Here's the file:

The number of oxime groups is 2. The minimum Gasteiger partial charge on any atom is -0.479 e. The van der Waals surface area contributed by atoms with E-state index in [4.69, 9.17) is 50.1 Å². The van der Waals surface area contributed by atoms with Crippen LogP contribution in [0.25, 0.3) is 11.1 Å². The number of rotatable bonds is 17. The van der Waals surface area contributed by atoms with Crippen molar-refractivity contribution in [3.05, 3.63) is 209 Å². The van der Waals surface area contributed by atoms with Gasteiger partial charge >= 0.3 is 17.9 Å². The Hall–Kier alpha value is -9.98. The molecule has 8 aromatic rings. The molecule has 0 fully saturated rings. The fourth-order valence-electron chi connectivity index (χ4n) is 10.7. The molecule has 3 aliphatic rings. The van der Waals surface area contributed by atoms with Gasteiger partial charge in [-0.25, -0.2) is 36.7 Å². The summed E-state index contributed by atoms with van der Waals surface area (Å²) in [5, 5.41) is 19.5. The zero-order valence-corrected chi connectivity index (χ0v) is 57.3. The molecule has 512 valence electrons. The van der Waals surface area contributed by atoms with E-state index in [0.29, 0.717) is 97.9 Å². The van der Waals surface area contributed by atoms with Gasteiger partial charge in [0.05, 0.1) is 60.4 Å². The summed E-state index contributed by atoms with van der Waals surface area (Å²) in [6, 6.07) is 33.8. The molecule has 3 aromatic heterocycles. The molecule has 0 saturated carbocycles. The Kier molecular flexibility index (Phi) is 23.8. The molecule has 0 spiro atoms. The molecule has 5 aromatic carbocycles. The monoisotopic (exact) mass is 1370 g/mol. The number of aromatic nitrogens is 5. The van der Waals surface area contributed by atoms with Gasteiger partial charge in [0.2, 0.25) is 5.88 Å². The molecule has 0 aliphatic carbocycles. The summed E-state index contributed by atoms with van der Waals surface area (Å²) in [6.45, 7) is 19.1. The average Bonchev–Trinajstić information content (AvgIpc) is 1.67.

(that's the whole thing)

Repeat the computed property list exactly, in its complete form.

The number of oxime groups is 2. The minimum Gasteiger partial charge on any atom is -0.479 e. The van der Waals surface area contributed by atoms with E-state index in [4.69, 9.17) is 50.1 Å². The van der Waals surface area contributed by atoms with Crippen LogP contribution in [0.25, 0.3) is 11.1 Å². The number of rotatable bonds is 17. The van der Waals surface area contributed by atoms with Crippen molar-refractivity contribution in [3.05, 3.63) is 209 Å². The van der Waals surface area contributed by atoms with Gasteiger partial charge >= 0.3 is 17.9 Å². The Hall–Kier alpha value is -9.98. The molecule has 8 aromatic rings. The molecule has 0 fully saturated rings. The fourth-order valence-electron chi connectivity index (χ4n) is 10.7. The molecule has 3 aliphatic rings. The van der Waals surface area contributed by atoms with Gasteiger partial charge in [-0.25, -0.2) is 36.7 Å². The summed E-state index contributed by atoms with van der Waals surface area (Å²) in [5, 5.41) is 19.5. The zero-order valence-corrected chi connectivity index (χ0v) is 57.3. The molecule has 512 valence electrons. The van der Waals surface area contributed by atoms with E-state index in [0.29, 0.717) is 97.9 Å². The van der Waals surface area contributed by atoms with Gasteiger partial charge in [0.05, 0.1) is 60.4 Å². The summed E-state index contributed by atoms with van der Waals surface area (Å²) in [6, 6.07) is 33.8. The molecule has 3 aromatic heterocycles. The molecule has 0 saturated carbocycles. The Kier molecular flexibility index (Phi) is 23.8. The molecule has 0 spiro atoms. The molecule has 5 aromatic carbocycles. The monoisotopic (exact) mass is 1370 g/mol. The number of aromatic nitrogens is 5. The van der Waals surface area contributed by atoms with Gasteiger partial charge in [0.2, 0.25) is 5.88 Å². The molecule has 0 aliphatic carbocycles. The summed E-state index contributed by atoms with van der Waals surface area (Å²) in [6.45, 7) is 19.1. The average Bonchev–Trinajstić information content (AvgIpc) is 1.67.